ONR Chief. Rear Adm. Lorin Selby was sworn in as the new Chief of Naval Research (CNR), the head of the Office of Naval Research (ONR), on June 1. Due to COVID-19 pandemic concerns the change-of-command ceremony took place at ONR headquarters in Arlington, Va., and was streamed virtually to the wider community. As CNR, Selby will also serve as director of Innovation, Technology Requirements and Test and Evaluation (OPNAV N94). Selby previously served as Naval Sea Systems Command’s chief engineer and deputy commander for Ship Design, Integration and Naval Engineering. Selby succeeds Rear Adm. David Hahn, who is retiring and cheered on Selby. “Rear Adm. Selby brings to ONR dynamic leadership, a strong engineering background, and invaluable experience in the federal acquisition process. In this time of increased competition with emergent powers, he is the right person to lead the command as it continues to enhance the scientific and technological capabilities of the Navy and Marine Corps,” Hahn said.
Ford Exercises. Last week the new USS Gerald R. Ford (CVN-78) aircraft carrier began command and control (C2) exercises with the USS Harry S. Truman (CVN-75) while the former is underway during its post-delivery test and trial period, the commander of Carrier Strike Group 12 based on Ford said. “We won’t be exchanging airplanes between the two ships, but we are going to try to do some C2 exercises, Rear Adm. Craig Clapperton told reporters last week. Ford may also sail with destroyers from the Truman Carrier Strike Group. “We’d love to get Ford to start doing some basic interaction with the rest of a strike group type organization, so in this case a destroyer squadron.” He characterized theses interactions as “very basic building block type things.”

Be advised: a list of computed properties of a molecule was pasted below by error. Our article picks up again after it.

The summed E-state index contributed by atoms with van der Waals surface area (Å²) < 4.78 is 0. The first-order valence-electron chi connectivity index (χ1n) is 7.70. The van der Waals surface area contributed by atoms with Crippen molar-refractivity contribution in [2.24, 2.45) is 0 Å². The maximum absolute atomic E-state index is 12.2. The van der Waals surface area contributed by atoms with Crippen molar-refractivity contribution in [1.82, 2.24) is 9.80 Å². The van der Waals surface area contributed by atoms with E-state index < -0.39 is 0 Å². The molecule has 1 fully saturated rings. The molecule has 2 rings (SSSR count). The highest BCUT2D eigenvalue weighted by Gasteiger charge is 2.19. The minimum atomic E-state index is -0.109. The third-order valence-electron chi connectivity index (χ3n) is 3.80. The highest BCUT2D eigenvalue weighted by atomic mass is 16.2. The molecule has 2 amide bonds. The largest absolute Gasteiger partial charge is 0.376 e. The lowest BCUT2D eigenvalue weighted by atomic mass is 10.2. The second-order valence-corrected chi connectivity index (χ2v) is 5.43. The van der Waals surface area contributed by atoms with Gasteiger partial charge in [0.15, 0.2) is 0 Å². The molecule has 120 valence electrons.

Additions. The private equity firm AE Industrial Partners has named Kevin McAllister, the former president and CEO of Boeing’s Commercial Airplanes business, a senior operating partner. He will serve as co-head of the firm’s newly created Portfolio Strategy and Optimization Group, which will help strengthen their strategic planning process, leverage AE Industrial’s industry relationships to accelerate growth, improve quality and productivity, and foster a culture of safety, performance, learning and people development. HawkEye 360, a provider of spectrum-based geo-analytics, announced two new board members: Steve Worley, vice president and chief operating officer of Raytheon Technologies’ Intelligence and Space business, and Chris Emerson, president and chairman of Airbus U.S.